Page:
VIDEO: Dashcam footage shows road conditions hours before Surrey man killed in crash

Longshoreman Johnny Levy says Deltaport Way is dark and dangerous, and needs to be made safer before more people die.

Johnny Levy sent the Now this dashcam footage from his vehicle

Johnny Levy sent the Now this dashcam footage from his vehicle




A longshoreman says the road where his coworker died is dark and dangerous, and it needs to be made safer before more people die.

Johnny Levy was a friend of Surrey’s Steve Mallhi, who was killed in an apparent head-on collision with a semi on Wednesday (March 29) at approximately 2:40 a.m. on Deltaport Way.

“The Ministry (of Transportation and Infrastructure) would like to tell us there’s nothing wrong with that road, but there is something wrong with that road because dozens of people have been hurt or killed on that road,” said Johnny Levy.

Delta Police say this is the third fatality on the road since November, 2008.

“I drove down that road two hours before he died. I could barely see. I drive a big Dodge Ram, I had to slow down because of the water, wind and rain, you couldn’t see ” said Levy. “I woke up the next day and a guy four years younger than me, with children, had died. It made me weep.”

See more: Surrey man dead after crash on Deltaport Way

Levy estimated more than 3,000 semitrucks a day drive along Deltaport Way. Plus all of his coworkers.

“That road is a major artery and probably 50 per cent of Canadian important or exports go through the road,” said Levy. “If you look at that road, the shoulder lines, they’re soft shoulders. (The government) could put a passing lane or truck lane from Highway 17 to the new parking area they want to build.

“They could also put a truck lane or a passing lane,” he continued. “There is a dotted yellow line out there but it’s a long dark stretch. While the ministry has said there’s lights where there needs to be, it’s absolutely black out there. There’s no reflectors in the centre lanes, you can barely sees the lines.”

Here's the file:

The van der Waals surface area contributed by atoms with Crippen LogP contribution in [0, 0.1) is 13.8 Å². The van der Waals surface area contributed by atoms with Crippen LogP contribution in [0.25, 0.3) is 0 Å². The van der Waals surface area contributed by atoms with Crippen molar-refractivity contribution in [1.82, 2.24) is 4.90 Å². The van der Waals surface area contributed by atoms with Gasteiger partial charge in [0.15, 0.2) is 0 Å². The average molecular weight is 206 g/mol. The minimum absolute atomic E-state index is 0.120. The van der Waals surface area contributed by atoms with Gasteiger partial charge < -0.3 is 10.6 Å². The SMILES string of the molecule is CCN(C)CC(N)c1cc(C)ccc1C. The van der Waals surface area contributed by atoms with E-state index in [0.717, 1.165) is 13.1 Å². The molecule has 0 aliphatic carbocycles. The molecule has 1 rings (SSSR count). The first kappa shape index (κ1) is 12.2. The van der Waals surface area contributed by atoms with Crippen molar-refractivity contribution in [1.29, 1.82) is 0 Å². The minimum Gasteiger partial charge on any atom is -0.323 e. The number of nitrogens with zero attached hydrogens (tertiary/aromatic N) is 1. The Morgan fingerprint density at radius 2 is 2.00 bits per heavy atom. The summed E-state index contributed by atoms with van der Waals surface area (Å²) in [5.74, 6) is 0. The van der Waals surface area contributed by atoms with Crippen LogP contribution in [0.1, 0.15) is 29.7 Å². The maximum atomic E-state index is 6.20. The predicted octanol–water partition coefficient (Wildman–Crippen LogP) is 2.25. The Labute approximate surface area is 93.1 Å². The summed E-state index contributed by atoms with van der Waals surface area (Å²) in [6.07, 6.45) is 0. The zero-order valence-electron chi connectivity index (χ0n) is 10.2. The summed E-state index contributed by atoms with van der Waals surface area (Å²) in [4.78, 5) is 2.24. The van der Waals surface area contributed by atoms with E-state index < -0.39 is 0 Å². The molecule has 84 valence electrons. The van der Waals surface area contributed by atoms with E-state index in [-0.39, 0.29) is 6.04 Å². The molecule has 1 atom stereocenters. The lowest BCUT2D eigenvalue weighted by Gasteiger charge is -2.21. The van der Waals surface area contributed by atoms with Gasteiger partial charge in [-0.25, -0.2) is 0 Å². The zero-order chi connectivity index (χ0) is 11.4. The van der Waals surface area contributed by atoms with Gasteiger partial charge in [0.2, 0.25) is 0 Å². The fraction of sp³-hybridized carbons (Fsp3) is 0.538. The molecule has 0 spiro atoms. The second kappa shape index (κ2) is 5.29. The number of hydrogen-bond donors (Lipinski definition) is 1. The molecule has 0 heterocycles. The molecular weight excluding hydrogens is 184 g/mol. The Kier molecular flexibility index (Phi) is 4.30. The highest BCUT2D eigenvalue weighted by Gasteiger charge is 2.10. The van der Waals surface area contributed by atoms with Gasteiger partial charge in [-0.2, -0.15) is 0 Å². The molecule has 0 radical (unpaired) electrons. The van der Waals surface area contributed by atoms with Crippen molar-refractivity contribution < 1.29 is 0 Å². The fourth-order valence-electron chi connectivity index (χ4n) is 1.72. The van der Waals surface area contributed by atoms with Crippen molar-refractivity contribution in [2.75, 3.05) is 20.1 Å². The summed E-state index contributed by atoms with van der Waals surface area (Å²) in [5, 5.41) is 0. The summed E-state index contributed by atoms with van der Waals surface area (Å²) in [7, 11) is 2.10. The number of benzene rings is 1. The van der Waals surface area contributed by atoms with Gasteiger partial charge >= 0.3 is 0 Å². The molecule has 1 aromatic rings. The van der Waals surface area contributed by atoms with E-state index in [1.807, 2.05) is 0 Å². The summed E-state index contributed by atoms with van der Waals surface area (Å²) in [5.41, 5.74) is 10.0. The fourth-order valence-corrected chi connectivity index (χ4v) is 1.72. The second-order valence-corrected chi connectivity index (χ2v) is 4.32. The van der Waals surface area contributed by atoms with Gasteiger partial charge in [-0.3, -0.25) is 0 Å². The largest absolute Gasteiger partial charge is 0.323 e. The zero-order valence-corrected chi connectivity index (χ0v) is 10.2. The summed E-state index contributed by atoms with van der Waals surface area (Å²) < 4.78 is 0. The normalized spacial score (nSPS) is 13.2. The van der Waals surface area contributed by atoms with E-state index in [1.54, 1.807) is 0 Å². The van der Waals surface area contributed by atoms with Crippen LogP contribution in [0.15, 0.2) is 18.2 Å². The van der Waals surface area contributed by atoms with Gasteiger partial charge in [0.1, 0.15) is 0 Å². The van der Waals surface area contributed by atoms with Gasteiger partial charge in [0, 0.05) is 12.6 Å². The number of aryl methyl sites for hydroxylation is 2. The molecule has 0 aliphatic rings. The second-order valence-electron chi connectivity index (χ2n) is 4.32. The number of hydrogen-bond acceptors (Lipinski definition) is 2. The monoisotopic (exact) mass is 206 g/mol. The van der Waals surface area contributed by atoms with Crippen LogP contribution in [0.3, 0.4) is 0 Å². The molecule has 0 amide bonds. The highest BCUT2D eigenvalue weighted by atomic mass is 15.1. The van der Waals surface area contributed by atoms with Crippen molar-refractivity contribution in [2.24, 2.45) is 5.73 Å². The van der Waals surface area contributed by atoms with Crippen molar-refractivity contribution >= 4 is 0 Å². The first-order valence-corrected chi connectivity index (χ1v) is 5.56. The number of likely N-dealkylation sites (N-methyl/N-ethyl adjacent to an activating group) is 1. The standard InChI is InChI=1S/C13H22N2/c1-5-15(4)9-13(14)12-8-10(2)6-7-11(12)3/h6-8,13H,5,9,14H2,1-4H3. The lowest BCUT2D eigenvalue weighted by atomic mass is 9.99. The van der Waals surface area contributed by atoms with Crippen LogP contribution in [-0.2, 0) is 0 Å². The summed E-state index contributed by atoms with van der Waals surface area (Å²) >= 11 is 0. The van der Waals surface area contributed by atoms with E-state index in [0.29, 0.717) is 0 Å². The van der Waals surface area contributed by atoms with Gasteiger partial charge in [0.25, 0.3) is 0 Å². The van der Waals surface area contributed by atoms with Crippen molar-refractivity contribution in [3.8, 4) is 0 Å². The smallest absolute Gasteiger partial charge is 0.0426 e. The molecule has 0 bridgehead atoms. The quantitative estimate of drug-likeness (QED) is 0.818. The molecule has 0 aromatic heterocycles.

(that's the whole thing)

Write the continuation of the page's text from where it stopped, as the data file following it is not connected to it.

The night Mallhi died, there was record-breaking rain, noted Levy.

“Yes. The weather sucks. Truck drivers cross lines. People drive fast. Yes. But that road needs to be addressed,” he stressed. “This isn’t the first brother we’ve lost and unfortunately it’s not going to be the last.”

Levy has started GoFundMe page for Mallhi’s family that has raised more than $65,000 so far.

See more: GoFundMe page raises thousands for family of Surrey man killed in crash on Deltaport Way

“If my kids’ mom was to have to wake up to a phone call about me not being there anymore, what would happen to my kids? What would happen to my family?” said Levy. “He’s just one of those people that deserved to live a long and happy and fruitful life. He reached out and welcomed people and tried to make a difference.”

Click here to see the donation page.

The Ministry of Transportation and Infrastructure provided this statement via email:

“First and foremost, this was a tragic loss for the family and the community, and our hearts go out to the family and friends of the victim of the crash. This crash is currently under investigation by the police. Ministry staff will be working closely with Delta Police as appropriate to support this investigation.

“At the Ministry of Transportation and Infrastructure, our top priority is safety on our infrastructure, across the province. There is lighting at all of the key interchanges/intersections on Deltaport Way. The ministry also has plans to add road pavement markings (reflectors) along Deltaport Way this spring.

“All line paint used on our roads and highways meets the highest standards for durability and safety. Road paint does wear especially during the winter months and we are working to find new paint technology that is even more durable and provides even more visibility throughout the year and varying weather conditions.

“Deltaport Way is a key corridor, and we are engaging with stakeholders through our South of the Fraser Engagement sessions for future upgrades for this route. Deltaport Way has been identified within our long term planning priorities, to eventually 4-lane the corridor, increasing safety, capacity and efficiency.”

amy.reid@thenownewspaper.com